Viruses only come out at night
My company decided it would let the mail servers run for the day and then take them offline at night to avoid the virus. Brilliant plan wouldn't you say!?
I eventually got a Board member to tell them to terminate the inbound internet email.
Close down via a self-administered DDOS attack
I was dismayed to receive multiple copies of this in response to some automated emails one of my systems sends out:
Date: Sat, 06 May 00 20:34:16 -0700
From: WSM Administrator <ITD-MISRENM112-WSVL@paccar.com>
Subject: <EMAIL REJECTED> Daily Digest of General.
1 Shown 10 lines Text
2 Shown 1.1 KB Message, "Daily Digest of General."
2.1 Shown 0 lines Text
Because of PACCAR's Computer Virus Prevention Policy, your email has been rejected. We are doing this to ensure PACCAR is not at risk for newly discovered viruses. When the virus risk is acceptable, we will discontinue this email rejection policy.
If this email has business critical requirements, please contact the recipient directly for alternative communication options. We apologize for any inconvenience this may cause.
As a sys admin, I've always felt it's best not to respond to an emergency by shutting systems down -- many crackers would love to shut you down anyway, so why do it for them? It's a denial of service attack in its own right, a bit like VAG (US) shutting down their web servers over the new year in case... ummm... some Y2K bug shut down their web servers over the new year :-)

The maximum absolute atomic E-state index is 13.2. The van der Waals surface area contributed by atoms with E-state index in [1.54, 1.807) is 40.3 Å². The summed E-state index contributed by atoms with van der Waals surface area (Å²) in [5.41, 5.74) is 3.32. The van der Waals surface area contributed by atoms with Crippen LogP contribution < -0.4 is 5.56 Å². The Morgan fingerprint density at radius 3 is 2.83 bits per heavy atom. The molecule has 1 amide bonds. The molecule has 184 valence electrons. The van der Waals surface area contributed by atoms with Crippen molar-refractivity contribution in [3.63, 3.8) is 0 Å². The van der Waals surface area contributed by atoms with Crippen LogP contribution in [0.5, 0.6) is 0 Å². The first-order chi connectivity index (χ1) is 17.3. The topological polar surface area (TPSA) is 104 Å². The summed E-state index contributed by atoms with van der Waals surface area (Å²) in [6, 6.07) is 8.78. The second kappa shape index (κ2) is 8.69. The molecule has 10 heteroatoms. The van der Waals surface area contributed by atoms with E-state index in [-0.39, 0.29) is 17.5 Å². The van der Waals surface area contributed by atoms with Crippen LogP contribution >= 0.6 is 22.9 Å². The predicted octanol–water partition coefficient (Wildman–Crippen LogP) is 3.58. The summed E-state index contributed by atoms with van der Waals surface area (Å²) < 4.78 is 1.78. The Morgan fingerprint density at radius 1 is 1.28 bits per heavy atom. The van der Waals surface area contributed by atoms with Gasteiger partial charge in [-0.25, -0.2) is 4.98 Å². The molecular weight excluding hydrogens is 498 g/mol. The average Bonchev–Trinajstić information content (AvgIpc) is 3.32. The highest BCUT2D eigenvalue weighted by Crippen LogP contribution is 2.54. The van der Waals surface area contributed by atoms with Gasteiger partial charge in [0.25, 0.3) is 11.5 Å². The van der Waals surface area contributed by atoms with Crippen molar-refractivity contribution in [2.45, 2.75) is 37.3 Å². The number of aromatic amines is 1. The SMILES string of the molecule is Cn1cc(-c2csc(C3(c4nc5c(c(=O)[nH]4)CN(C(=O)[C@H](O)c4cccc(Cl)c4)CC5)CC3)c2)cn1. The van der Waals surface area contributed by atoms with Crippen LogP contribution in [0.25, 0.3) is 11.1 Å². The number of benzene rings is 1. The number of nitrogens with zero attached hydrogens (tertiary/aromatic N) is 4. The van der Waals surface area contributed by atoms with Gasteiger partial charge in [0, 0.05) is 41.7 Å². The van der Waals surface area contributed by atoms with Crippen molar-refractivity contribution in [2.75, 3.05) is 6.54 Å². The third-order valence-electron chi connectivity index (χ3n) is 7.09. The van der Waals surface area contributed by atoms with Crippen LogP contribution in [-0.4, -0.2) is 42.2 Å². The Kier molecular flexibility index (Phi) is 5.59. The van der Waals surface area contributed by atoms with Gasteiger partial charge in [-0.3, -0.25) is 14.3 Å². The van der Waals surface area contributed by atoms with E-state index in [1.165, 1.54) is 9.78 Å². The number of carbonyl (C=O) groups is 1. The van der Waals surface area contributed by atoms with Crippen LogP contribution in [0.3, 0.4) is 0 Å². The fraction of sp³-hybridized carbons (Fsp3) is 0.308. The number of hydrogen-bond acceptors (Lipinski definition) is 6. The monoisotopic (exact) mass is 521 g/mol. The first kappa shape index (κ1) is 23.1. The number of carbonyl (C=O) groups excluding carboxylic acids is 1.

I love the bit about "when the virus risk is acceptable". Translates as "when we've got bored of this game and everyone's forgotten about it, we'll stop pissing you off". Another gotcha is the bit about "please contact the recipient directly for alternative options". By the time you've phoned him, you may as well just tell him, 'cos you certainly can't email him about the problem.
Don't let anybody tell you about it
When the news of the mutation appeared I tried to send my IT security department an email with the "Warning - ILOVEYOU mutations are loose".
I received a nice little automatic message saying that the virus name was detected in the title of the message so my message had been deleted.
Clever clogs rapid reaction - Special BOFH Award #2
As it happens, we had installed an e-mail virus scanner a day or two previously (since all our users have finally been switched to Exchange mail and Outlook, I thought it was high time we did *something* to protect the corporate network, and as half the IT team, I have a pretty free hand as long as I don't need to spend any actual money). We had nine copies of the virus arrive, get disinfected, and get passed on to the addressees as a "castrated" virus. No problems at all; I do have one user who wanted to know if he could copy the virus to a floppy disk (without activating it) so he could take it home and send it to someone else. As I was a bit tired and muzzy by that time, I simply told him it was harmless by the time he received it. In future, should the question arise, I'll give him a live one (suitably modified to contain his real-world name and address) on a floppy, and call the FBI about an hour after he leaves work. Bloody users...
Retro computing - utterly invulnerable
Absolutely nothing. I am stuck administering a network of win3.1 clients and VMS servers. We just got a whole lot of attachments to delete. For some reason I don't feel overly happy about my savior from the virus, strange.
Use a dud service provider
I'm happy to report that at the Brunts School, Mansfield, we had absolutely no problem with the ILOVEYOU virus. In fact, we couldn't possibly have any problem with any Internet virus.